You'll probably want to give those a miss. But if you're looking for a Kinect fitness game which provides more motivation than Your Shape and is technically sounder than EA Sports Active, and if you can put up with the relentless cheeriness, Ultimate Loser is a decent choice.
Forget cheese and wine – these days, France's biggest export is dancing games. Ubisoft's been leading the charge with the Just Dance titles and Michael Jackson: The Experience. Now here comes Dance Paradise, a new offering from Mindscape.
You know, Mindscape – the people who brought us U Sing 2, Mon Premier Karaoke and Karotz: Lapin Intelligent. Mindscape – a company so French they haven't even bothered putting an English translation option on their website.
Dance Paradise presents a new twist on the motion-controlled dancing game genre. Unfortunately, it's a stupid twist no-one asked for and no-one will want.
As in other dancing games, you must copy the moves of an on-screen character accurately to score points. But in Dance Paradise, up to four avatars will appear on the screen at once. They dance down separate catwalks towards circular podiums. Only when a character reaches the podium do you perform the move.
The concept is clearly borrowed from Guitar Hero, the idea being you're able to see what's coming next and get ready for it. But in reality, trying to keep track of all the avatars can get confusing.
It's also tiring to have to keep switching your focus between podiums, and hard to get a real rhythm and flow going. When it comes to the harder routines even serious dancers will end up frustrated, while younger players will really struggle.
It doesn't help that the Dance Paradise avatars have neither the charm of Just Dance's real dancers nor the smooth moves of Dance Central's CG groovers. They're weird blank mannequins with square heads and cuboid limbs. The moves they perform are stilted and formulaic, and in no way resemble the kind of shapes you'd want to cut down the local disco.
At least the track listing is all right. There are 40 songs to choose from and they include modern hits like Lady Gaga's Bad Romance along with timeless classics such as U Can't Touch This. As this is a French game, there is of course some Daft Punk. Plus the actual videos are included on the disc – not that you'll have time to watch them when you're trying to keep an eye on four separate avatars.
There's a decent single-player career mode which presents you with specific challenges, rather than just demanding you score a certain minimum on each song. The three multiplayer modes allow two players to dance at once, unlike Dance Central. Attack mode is the most fun, allowing you to battle your opponent with power-ups that make their instructing avatar temporarily vanish and so on.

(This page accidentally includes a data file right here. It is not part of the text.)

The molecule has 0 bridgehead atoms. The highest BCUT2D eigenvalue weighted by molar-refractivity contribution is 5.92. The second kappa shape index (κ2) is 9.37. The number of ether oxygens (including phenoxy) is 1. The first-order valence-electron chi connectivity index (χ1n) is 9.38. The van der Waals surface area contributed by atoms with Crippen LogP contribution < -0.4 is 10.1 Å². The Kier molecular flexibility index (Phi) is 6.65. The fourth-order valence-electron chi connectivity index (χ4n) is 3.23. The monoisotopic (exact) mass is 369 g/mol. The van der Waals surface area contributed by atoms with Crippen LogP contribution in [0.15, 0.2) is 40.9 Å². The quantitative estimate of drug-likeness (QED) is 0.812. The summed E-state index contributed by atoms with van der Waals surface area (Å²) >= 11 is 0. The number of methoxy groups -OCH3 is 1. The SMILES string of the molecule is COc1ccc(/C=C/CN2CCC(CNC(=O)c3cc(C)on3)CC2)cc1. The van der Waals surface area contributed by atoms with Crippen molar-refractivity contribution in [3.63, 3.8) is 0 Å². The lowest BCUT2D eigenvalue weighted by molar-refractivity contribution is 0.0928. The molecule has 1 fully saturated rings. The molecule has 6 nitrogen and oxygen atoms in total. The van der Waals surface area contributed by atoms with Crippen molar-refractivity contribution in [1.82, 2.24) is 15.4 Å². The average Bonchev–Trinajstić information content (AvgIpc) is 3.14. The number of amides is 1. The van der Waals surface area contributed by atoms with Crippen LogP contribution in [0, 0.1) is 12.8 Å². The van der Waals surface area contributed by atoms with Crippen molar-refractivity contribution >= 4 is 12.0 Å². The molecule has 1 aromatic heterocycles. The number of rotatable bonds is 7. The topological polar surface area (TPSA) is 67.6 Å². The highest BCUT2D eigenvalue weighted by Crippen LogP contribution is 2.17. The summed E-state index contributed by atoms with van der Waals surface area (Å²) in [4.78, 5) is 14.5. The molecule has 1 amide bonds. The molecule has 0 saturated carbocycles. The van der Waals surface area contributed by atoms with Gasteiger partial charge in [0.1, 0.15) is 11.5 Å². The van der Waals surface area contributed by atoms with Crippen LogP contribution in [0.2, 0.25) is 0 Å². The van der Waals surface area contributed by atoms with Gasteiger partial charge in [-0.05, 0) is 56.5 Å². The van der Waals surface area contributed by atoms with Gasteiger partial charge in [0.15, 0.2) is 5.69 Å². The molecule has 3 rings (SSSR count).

But ultimately, the silly multiple-avatar system and poorly choreographed dance moves let Dance Paradise down. The routines just aren't that much fun to perform or funny enough to watch. Young kids and badly co-ordinated adults will end up so frustrated they won't want to play, which ruins if for those of us who are spectacularly, unbelievably good dancers and enjoy laughing at them.
Another boarding game! And yes, it's just like Sonic Free Riders! Except Sonic and the stupid albatross have been replaced by a weird green wolf thing and an annoying surfer dude monkey. And the tracks aren't as good. And the power-ups are duller. And it looks horrible.
The control system is slightly more responsive. But this is like saying it's easier to perform keyhole surgery with your hands encased in oven gloves than clogs. Crossboard 7 is still inconsistent when it comes to recognising your movements or interpreting them with any degree of subtlety.
There are some different worlds. There are some alternative game modes. There is a two-player option. Why am I telling you this? We both know why. You don't care. I don't care. But one of us has to fill up the rest of the space on this page.
Can't we talk about something else? I don't mind what. What are you doing for Christmas? I think I'm going to eat a load of food and drink so much I cry when the X-Factor winner's single comes on the radio.
Do you want to come round? We could play Monopoly. Or RISK. Or Carcassonne or Settlers of Catan or Hungry Hippos. I don't care, so long as it's not Crossboard 7.
Merry Christmas, everyone!